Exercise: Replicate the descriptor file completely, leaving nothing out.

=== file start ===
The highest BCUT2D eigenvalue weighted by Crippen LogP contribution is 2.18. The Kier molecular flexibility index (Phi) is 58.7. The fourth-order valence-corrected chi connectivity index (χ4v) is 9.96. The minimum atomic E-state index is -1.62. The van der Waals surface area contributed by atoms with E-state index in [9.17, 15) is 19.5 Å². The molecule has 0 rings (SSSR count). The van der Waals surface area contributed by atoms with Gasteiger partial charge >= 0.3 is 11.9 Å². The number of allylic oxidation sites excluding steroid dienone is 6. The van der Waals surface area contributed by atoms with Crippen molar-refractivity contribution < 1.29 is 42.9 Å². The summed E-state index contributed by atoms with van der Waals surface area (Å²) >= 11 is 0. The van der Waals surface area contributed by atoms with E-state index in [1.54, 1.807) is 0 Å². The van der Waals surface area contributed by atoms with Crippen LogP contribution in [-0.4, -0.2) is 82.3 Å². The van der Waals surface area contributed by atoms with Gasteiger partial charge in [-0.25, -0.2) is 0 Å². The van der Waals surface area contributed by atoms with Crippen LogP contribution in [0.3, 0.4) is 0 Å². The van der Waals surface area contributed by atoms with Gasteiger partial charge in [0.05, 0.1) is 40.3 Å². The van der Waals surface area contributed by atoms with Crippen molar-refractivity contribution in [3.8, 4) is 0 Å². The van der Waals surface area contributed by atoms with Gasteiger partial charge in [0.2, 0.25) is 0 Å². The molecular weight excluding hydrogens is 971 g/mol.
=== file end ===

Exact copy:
The highest BCUT2D eigenvalue weighted by Crippen LogP contribution is 2.18. The Kier molecular flexibility index (Phi) is 58.7. The fourth-order valence-corrected chi connectivity index (χ4v) is 9.96. The minimum atomic E-state index is -1.62. The van der Waals surface area contributed by atoms with E-state index in [9.17, 15) is 19.5 Å². The molecule has 0 rings (SSSR count). The van der Waals surface area contributed by atoms with Gasteiger partial charge >= 0.3 is 11.9 Å². The number of allylic oxidation sites excluding steroid dienone is 6. The van der Waals surface area contributed by atoms with Crippen molar-refractivity contribution < 1.29 is 42.9 Å². The summed E-state index contributed by atoms with van der Waals surface area (Å²) >= 11 is 0. The van der Waals surface area contributed by atoms with E-state index in [1.54, 1.807) is 0 Å². The van der Waals surface area contributed by atoms with Crippen LogP contribution in [-0.4, -0.2) is 82.3 Å². The van der Waals surface area contributed by atoms with Gasteiger partial charge in [-0.25, -0.2) is 0 Å². The van der Waals surface area contributed by atoms with Crippen LogP contribution in [0.3, 0.4) is 0 Å². The van der Waals surface area contributed by atoms with Gasteiger partial charge in [0.05, 0.1) is 40.3 Å². The van der Waals surface area contributed by atoms with Crippen molar-refractivity contribution in [3.8, 4) is 0 Å². The van der Waals surface area contributed by atoms with Gasteiger partial charge in [0.2, 0.25) is 0 Å². The molecular weight excluding hydrogens is 971 g/mol.